After being diagnosed with a heart valve problem
, your doctor may schedule surgery for you. There are several different ways to repair heart valve problems, and your doctor will help you choose the best treatment for you. At St. Joseph's Heart & Vascular Institute, we have one of the most experienced cardiac surgery teams in the nation, including a team of specially trained doctors, surgeons and nurse practitioners who work as a team to diagnose and treat our patients with heart valve disease.
Heart Valve Surgery: Three Ways to Treat Heart Valve Problems
During heart valve surgery, one or more valves are repaired or replaced. There are three possible ways your doctor may approach heart valve surgery:
- Repair the valve: Whenever possible, surgeons prefer to repair a valve rather than replace it. The most common kind of repair involves sewing a ring around the entrance to a valve to improve its size or shape. Another involves cutting tissue to let leaflets open or close better.
- Replacement with a mechanical valve: Mechanical valves are made of metal or hard carbon. There are many designs. Valves can last for decades. But blood tends to stick to them, forming clots. So if you receive a mechanical valve, you have to take Coumadin, an anticoagulant medication, for life to prevent blood clots.
- Replacement with a tissue valve: A tissue valve usually comes from a pig or a cow. Blood does not clot as easily on tissue valves. So patients getting tissue valves may need Coumadin for only a short time. Aspirin is sometimes used instead. Tissue valves may wear out faster than mechanical valves, so they may have to be replaced sooner.
Different problems call for different treatments. Your doctor will talk with you in advance about the treatment that is best for you. In some cases, your doctor may need to change his approach once surgery has begun.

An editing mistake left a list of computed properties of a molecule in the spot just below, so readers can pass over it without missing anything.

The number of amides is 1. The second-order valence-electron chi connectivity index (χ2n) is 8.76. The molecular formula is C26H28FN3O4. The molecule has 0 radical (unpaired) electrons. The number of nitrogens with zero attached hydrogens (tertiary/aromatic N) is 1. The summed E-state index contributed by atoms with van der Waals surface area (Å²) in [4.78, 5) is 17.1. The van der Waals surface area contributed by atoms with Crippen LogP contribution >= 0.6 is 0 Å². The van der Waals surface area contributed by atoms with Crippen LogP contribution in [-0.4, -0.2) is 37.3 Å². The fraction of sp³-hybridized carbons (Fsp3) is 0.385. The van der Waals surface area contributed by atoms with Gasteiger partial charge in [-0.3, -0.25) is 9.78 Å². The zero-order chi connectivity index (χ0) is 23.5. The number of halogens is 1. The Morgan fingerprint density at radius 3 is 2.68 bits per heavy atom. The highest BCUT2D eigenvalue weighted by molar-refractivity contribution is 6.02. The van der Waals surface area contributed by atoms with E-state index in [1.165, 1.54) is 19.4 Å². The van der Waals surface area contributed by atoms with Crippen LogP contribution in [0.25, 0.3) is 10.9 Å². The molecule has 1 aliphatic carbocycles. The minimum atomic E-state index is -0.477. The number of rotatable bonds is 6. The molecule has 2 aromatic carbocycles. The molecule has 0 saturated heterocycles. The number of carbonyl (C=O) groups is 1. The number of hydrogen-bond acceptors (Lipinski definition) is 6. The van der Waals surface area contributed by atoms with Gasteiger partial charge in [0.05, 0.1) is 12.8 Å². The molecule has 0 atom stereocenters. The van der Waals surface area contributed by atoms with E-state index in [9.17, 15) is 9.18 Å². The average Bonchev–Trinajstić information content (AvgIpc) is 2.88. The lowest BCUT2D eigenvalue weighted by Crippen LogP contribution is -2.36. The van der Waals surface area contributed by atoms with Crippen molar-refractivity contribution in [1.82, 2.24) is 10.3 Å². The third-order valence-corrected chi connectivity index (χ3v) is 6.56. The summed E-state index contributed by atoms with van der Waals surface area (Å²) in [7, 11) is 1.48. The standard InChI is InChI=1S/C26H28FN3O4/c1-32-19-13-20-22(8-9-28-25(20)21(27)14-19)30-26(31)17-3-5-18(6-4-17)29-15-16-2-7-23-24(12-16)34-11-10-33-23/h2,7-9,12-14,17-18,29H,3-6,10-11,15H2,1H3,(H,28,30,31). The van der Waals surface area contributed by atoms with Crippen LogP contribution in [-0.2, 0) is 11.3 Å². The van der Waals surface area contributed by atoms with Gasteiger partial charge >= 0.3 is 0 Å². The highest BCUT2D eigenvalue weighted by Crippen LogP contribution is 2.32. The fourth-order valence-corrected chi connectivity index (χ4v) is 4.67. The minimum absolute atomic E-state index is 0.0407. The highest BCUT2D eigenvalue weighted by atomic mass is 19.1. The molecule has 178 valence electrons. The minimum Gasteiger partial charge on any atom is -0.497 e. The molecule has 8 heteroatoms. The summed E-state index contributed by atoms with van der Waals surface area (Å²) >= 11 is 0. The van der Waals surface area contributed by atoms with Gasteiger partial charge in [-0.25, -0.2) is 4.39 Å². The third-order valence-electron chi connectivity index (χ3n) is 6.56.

At St. Joseph's Heart & Vascular Institute, our expert cardiac surgeons develop personalized treatment plan for every patient. Learn more about our expertise and approach to Diagnosis and Treatment.
What to Expect During Open Heart Valve Surgery
Open heart valve surgery requires a large incision in your chest. You will be asleep under general anesthesia during the procedure. Here's what to expect:
- Your surgeon makes an incision along your breastbone to gain access to your heart. He then separates the breastbone (sternum).
- A heart-lung machine will oxygenate your blood so your heart and lungs can be still during the surgery.
- Your doctor will either repair or replace the problem valve. If you have another heart problem, a second procedure may be done at the same time to take care of it, too.
- After open surgery, your doctor rejoins the breastbone with wires. In many cases, the breastbone heals in six to eight weeks.
Recovery after Heart Valve Surgery
After surgery, you'll spend at least a day in the intensive care unit (ICU). Highly trained nurses will monitor you closely. When you're ready, you will be moved to a general care room. You'll stay there for five to six days. While there, you'll recover further and prepare to go home.
Give yourself time to get better little by little. Expect good days and bad days. At first, you may tire easily. But being active will help you recover. Find the right balance between rest and activity. And follow all instructions you're given.
During your recovery, call your doctor if you:
- Are short of breath while resting, or after only a little exertion
- Notice your heart beating fast or slow or skipping beats (palpitations)
- Gain more than two pounds in one day or five pounds in seven days, or your legs swell (retaining fluids)
- Feel dizzy or lightheaded
- Have fever of 100°F or higher
- Notice changes in your incision, such as swelling, oozing, or getting red or tender (call your surgeon)
- Have pain in your chest or shoulder that gets worse instead of better
- Have clicking or grinding in your breastbone
Heart Valve Surgery: Risks and Complications
Most valve surgeries have an excellent outcome. But any major surgery carries risk. Valve surgery risks include:
- Bleeding, need for a transfusion
- Blood clot
- Heart rhythm problems, stroke, heart attack or death
- Problems in the lungs or kidneys
- Failure of the new or repaired valve
- Damage to the heart